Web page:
I was talking to a website owner the other day about a new website he wanted to build, and I was encouraged that he didn’t start by talking about the colours or fonts. He did, however, skip straight past the structural design stage to the page layout, although I soon put him right on that one.
Once we did get talking about the page layout, it was interesting to see that his first sketch was instinctively three columns, with the main page content in the middle and what he called “stuff that’s the same on every page” down either side. Perhaps inevitably this meant navigation down the left and calls to action down the right.
Oh, where should I start?
Well, the first thing to say is that this approach might have been fine in 1998 when we didn’t know any better, and when design options were more limited. But we can be so much more intelligent now.
One thing on which most people agree is that the top of the page should answer the question: “Am I in the right place?” So a company logo and an explanation of the site are essential. It’s also a good place to show the extent of the site, and an ideal way to do this is to have compact but easily legible site navigation.
Now that our visitors can see, at a glance, whose site they’re on, and that there’s plenty more there if they want it, they glance down to the page headline. Now, in the western world, we read left to right, and top to bottom. So if the eye is drawn to the headline, anything to the left of that is skipped over. And anyway, you want to present visitors with where to go next after they’ve read the article, surely? By the time they’ve got there, anything static up the top and to the left will have scrolled away into history.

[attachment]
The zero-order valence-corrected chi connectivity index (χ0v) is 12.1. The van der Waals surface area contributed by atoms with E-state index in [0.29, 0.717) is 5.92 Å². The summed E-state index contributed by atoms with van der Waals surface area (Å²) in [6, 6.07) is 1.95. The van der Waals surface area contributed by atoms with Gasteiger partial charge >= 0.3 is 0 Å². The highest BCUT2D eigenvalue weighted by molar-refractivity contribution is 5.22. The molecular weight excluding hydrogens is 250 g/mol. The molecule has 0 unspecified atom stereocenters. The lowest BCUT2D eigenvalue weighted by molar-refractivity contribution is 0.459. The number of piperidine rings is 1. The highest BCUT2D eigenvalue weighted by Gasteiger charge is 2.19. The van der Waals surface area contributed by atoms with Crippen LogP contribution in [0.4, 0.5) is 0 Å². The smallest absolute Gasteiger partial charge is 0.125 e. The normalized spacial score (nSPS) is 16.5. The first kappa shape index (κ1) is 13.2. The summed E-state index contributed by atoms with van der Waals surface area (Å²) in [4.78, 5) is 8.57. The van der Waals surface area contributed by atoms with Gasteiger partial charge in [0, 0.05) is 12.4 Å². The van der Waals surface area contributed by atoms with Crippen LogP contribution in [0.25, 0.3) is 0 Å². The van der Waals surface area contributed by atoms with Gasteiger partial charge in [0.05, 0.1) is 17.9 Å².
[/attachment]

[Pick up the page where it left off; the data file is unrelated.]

Similarly, the right hand column is often used for calls to action. But at what point do we want our calls to action? Either within the main text, and/or at the end of it. Why consign them to history by leaving them up the top of the page on the right?
A right-hand column can be used as a second attempt at getting the readers’ attention if the headline has not done its job. It is, after all, probably the next place on which attention would fall. I used this principle on our blog (below).
Just because most pages on a website use a common layout template (to ensure design consistency), doesn’t mean that they all have to have the same, one-size-fits-all navigation and calls-to-action. The thinking is often: “Well, on some pages the call to action would be ‘send for a brochure’ and on others it’s ‘give us a call’, so if we need every page to be the same, we’d better just have ‘contact us’ in the margin”. But pages do not need to share these things. This is lazy, ineffective design.